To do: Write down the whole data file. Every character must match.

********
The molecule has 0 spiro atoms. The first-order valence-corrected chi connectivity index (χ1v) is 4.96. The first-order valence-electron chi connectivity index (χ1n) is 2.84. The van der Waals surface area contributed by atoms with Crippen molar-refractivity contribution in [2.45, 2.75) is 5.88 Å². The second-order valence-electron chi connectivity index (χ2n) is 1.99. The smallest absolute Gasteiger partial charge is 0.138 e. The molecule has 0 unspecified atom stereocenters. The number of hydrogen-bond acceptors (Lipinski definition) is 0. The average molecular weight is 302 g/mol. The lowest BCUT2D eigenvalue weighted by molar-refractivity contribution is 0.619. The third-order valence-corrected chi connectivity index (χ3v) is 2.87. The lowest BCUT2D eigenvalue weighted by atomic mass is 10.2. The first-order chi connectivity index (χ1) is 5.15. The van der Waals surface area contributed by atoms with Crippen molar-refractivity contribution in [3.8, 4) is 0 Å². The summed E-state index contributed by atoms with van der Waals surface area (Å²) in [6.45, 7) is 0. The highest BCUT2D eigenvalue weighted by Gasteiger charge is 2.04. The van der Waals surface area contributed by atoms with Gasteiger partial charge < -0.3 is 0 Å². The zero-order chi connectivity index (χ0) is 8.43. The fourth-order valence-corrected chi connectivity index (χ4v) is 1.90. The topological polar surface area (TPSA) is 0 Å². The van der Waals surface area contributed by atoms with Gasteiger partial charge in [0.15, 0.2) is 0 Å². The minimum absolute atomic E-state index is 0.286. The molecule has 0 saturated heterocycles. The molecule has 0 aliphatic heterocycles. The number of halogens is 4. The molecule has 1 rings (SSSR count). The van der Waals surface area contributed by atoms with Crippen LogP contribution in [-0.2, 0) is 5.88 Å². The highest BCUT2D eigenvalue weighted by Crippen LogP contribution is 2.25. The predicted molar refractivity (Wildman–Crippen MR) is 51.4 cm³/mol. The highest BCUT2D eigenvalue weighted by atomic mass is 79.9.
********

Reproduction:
The molecule has 0 spiro atoms. The first-order valence-corrected chi connectivity index (χ1v) is 4.96. The first-order valence-electron chi connectivity index (χ1n) is 2.84. The van der Waals surface area contributed by atoms with Crippen molar-refractivity contribution in [2.45, 2.75) is 5.88 Å². The second-order valence-electron chi connectivity index (χ2n) is 1.99. The smallest absolute Gasteiger partial charge is 0.138 e. The molecule has 0 unspecified atom stereocenters. The number of hydrogen-bond acceptors (Lipinski definition) is 0. The average molecular weight is 302 g/mol. The lowest BCUT2D eigenvalue weighted by molar-refractivity contribution is 0.619. The third-order valence-corrected chi connectivity index (χ3v) is 2.87. The lowest BCUT2D eigenvalue weighted by atomic mass is 10.2. The first-order chi connectivity index (χ1) is 5.15. The van der Waals surface area contributed by atoms with Crippen molar-refractivity contribution in [3.8, 4) is 0 Å². The summed E-state index contributed by atoms with van der Waals surface area (Å²) in [6.45, 7) is 0. The highest BCUT2D eigenvalue weighted by Gasteiger charge is 2.04. The van der Waals surface area contributed by atoms with Gasteiger partial charge < -0.3 is 0 Å². The zero-order chi connectivity index (χ0) is 8.43. The fourth-order valence-corrected chi connectivity index (χ4v) is 1.90. The topological polar surface area (TPSA) is 0 Å². The van der Waals surface area contributed by atoms with Gasteiger partial charge in [0.15, 0.2) is 0 Å². The minimum absolute atomic E-state index is 0.286. The molecule has 0 saturated heterocycles. The molecule has 0 aliphatic heterocycles. The number of halogens is 4. The molecule has 1 rings (SSSR count). The van der Waals surface area contributed by atoms with Crippen LogP contribution in [-0.2, 0) is 5.88 Å². The highest BCUT2D eigenvalue weighted by Crippen LogP contribution is 2.25. The predicted molar refractivity (Wildman–Crippen MR) is 51.4 cm³/mol. The highest BCUT2D eigenvalue weighted by atomic mass is 79.9.